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Research Fellows Directory

S Richardson

Professor S Richardson

Research Fellow


Imperial College London

Research summary

My research programme has progressed in several directions. Firstly, I have focussed on developing new methods to deal with complex data patterns in epidemiology. I have studied different situations where data is missing in such a way that it can create biases when estimating quantities of interest. Using the Bayesian framework and relevant prior information, my work has aimed at giving methodological guidance on issues such model choice for non ignorable missing data and on the sensitivity of inference to the presence of unmeasured confounders. I have also developed decision tools for deriving an improved classification of an ensemble of parameters in hierarchical models or for detecting unusual patterns in short time series, with application to small area data analysis and surveillance.

Secondly, I have worked in the area of statistical genomics and its applications. A wealth of detailed genetics and functional data measured at the level of the genome can now be gathered to capture multi-stage disease mechanisms. It is important to develop efficient tools and algorithms for “integrative statistical methods” that fully exploit the multiple aspects of the data, but remain feasible to use on such large-scale data sets, with thousands of individuals and millions of pieces of information. I have extended my previous work on regression in high dimensional space to consider the joint analysis of thousands of (correlated) responses (phenotypes), such as gene expression measures, which are associated to many predictors, such as genetic markers. Such analyses provide new information towards understanding the function of important genes that influence several phenotypes simultaneously. In parallel, I have been interested in methods for evaluating false discovery rates in the high dimensional context. Finally, I have participated in the application of statistical genomics tools to investigate a variety of health conditions (myelopathy and severe obesity).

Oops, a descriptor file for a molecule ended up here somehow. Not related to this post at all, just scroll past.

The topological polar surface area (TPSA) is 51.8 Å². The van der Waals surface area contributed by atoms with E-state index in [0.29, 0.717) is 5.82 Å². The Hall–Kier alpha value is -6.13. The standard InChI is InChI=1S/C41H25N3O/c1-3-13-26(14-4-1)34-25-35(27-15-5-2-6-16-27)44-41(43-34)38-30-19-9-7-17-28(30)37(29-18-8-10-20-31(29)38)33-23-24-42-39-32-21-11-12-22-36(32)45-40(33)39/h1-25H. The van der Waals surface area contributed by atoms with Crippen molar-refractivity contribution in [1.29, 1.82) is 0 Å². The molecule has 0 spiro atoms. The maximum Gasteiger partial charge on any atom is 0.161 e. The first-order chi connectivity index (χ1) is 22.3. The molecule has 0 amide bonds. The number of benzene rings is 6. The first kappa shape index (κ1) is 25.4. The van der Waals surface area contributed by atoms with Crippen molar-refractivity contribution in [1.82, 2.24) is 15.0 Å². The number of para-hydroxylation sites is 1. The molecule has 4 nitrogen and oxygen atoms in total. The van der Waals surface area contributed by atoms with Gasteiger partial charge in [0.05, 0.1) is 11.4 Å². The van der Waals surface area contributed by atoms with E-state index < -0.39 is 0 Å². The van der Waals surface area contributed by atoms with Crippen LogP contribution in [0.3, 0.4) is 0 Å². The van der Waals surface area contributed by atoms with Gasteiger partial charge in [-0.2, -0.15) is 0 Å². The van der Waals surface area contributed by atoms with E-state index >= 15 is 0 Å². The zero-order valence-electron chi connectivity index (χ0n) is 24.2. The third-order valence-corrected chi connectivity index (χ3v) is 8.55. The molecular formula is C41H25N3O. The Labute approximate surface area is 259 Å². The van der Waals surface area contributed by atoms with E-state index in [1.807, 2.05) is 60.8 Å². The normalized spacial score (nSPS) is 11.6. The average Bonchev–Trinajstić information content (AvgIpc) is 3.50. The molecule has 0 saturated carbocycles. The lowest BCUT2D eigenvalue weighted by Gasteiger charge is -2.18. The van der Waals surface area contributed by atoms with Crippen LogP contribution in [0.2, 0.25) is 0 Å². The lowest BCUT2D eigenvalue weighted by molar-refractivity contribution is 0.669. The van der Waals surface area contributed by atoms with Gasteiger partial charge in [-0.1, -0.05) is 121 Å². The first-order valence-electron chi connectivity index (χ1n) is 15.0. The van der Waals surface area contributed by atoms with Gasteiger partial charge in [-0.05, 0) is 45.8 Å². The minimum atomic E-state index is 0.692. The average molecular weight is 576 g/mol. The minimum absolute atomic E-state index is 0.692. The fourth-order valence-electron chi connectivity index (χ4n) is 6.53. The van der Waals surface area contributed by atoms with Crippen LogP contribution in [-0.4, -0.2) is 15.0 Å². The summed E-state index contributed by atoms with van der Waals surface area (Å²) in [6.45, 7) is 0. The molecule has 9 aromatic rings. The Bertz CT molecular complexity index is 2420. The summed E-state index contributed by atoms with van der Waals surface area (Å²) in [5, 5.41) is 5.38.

Interests and expertise (Subject groups)

Grants awarded

Bayesian integrative analysis in epidemiology, systems biology and genomics

Scheme: Wolfson Research Merit Awards

Dates: Oct 2009 - May 2012

Value: £65,000

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